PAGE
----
Construction jobs in California were one bright spot in the state, adding 8,900 jobs in the January 2012 time period.
(Photo Credit: Tomas Ovalle)
When the California Economic Summit convenes next month in Santa Clara, there will be one topic on everyone’s mind: How do we improve job creation in California?
When you look at the numbers you can see why. The recession has done a number on California and that number is nearly 900,000 lost jobs. (To get an idea of how many people that really read this list of city populations in the U.S.)
Now, we aren’t here to say it’s hopeless. It plainly isn’t. In fact, UCLA’s Anderson School in its quarterly report sees an improving California employment picture and thinks in the next couple of years the rate will drop below 8 percent.
That is good news because the latest numbers show the unemployment picture stubbornly high at 10.9 percent. By the way, if you are a Californian in your 20s, the unemployment rate is double that number at 20 percent. So young people in particular, who are the future of California, are paying particular attention to the importance of job creation.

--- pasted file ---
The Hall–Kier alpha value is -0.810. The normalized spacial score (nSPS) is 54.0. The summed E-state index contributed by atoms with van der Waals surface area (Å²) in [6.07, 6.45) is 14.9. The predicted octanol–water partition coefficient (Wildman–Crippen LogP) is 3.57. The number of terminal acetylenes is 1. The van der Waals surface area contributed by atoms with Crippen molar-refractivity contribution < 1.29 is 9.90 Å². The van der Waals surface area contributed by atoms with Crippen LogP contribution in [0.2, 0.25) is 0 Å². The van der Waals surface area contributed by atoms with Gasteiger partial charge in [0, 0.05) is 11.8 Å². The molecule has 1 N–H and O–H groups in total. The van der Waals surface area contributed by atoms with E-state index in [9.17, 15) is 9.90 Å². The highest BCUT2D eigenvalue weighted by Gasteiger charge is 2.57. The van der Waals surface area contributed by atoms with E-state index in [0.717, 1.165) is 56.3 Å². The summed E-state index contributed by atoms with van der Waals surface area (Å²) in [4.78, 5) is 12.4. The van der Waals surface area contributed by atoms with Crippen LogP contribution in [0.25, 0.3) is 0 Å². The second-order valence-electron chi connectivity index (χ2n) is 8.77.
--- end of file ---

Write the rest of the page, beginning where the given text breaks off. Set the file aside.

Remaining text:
The numbers are breathtaking. But Californians are taking action. Over a dozen Regional Economic Forums have been held around the state in anticipation of the first State Economic Summit on May. Because California is so big and so diverse, it is not absolutely accurate to say we have a state economy. We have a series of regional economies. For instance what drives the economy in the San Joaquin Valley is much different than what happens in the San Francisco Bay Area which is different from the Inland Empire which is different from Los Angeles which is different…..well, you get the idea.
But there are common economic themes and the Summit will explore those with representatives from each of the regions and state officials at the Summit. Those themes are:
• Workforce Development
• Infrastructure Improvement
• Innovation Encouragement
• Regulatory Refinement
“California’s economy is regionally diverse and the Summit recognizes that,” said Laura Tyson of the Haas School of Business at UC Berkeley and is former Chair of the U.S. President’s Council on Economic Advisers under President Clinton. Ms. Tyson is one of the co-chairs of the Summit.
By the way, when you talk about the Summit you’ll notice that we call it the “first” Economic Summit. The sheer size and the complexity of California’s economy demand that this type of review and analysis take place every year.
We invite you to join the dialogue!